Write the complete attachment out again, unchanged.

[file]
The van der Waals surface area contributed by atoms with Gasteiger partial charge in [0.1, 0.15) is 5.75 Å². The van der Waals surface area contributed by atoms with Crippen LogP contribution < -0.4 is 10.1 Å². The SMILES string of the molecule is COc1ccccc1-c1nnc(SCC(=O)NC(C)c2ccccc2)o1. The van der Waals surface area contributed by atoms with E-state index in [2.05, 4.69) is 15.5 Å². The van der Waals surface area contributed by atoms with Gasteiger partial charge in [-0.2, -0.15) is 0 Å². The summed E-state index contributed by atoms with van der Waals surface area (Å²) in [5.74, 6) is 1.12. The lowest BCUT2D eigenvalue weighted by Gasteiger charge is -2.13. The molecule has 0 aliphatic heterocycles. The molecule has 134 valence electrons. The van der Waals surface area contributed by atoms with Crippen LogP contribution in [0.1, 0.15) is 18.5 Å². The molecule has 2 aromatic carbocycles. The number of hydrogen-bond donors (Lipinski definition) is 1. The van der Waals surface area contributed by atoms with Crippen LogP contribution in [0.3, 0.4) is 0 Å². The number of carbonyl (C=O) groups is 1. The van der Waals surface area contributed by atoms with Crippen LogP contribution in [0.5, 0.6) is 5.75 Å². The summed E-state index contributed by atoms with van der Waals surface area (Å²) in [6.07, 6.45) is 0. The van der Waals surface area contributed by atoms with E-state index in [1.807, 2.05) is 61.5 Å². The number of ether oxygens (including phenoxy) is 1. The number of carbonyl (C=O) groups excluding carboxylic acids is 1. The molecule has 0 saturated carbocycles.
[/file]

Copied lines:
The van der Waals surface area contributed by atoms with Gasteiger partial charge in [0.1, 0.15) is 5.75 Å². The van der Waals surface area contributed by atoms with Crippen LogP contribution < -0.4 is 10.1 Å². The SMILES string of the molecule is COc1ccccc1-c1nnc(SCC(=O)NC(C)c2ccccc2)o1. The van der Waals surface area contributed by atoms with E-state index in [2.05, 4.69) is 15.5 Å². The van der Waals surface area contributed by atoms with Gasteiger partial charge in [-0.2, -0.15) is 0 Å². The summed E-state index contributed by atoms with van der Waals surface area (Å²) in [5.74, 6) is 1.12. The lowest BCUT2D eigenvalue weighted by Gasteiger charge is -2.13. The molecule has 0 aliphatic heterocycles. The molecule has 134 valence electrons. The van der Waals surface area contributed by atoms with Crippen LogP contribution in [0.1, 0.15) is 18.5 Å². The molecule has 2 aromatic carbocycles. The number of hydrogen-bond donors (Lipinski definition) is 1. The van der Waals surface area contributed by atoms with Crippen LogP contribution in [0.3, 0.4) is 0 Å². The number of carbonyl (C=O) groups is 1. The van der Waals surface area contributed by atoms with Crippen LogP contribution in [0.5, 0.6) is 5.75 Å². The summed E-state index contributed by atoms with van der Waals surface area (Å²) in [6.07, 6.45) is 0. The van der Waals surface area contributed by atoms with E-state index in [1.807, 2.05) is 61.5 Å². The number of ether oxygens (including phenoxy) is 1. The number of carbonyl (C=O) groups excluding carboxylic acids is 1. The molecule has 0 saturated carbocycles.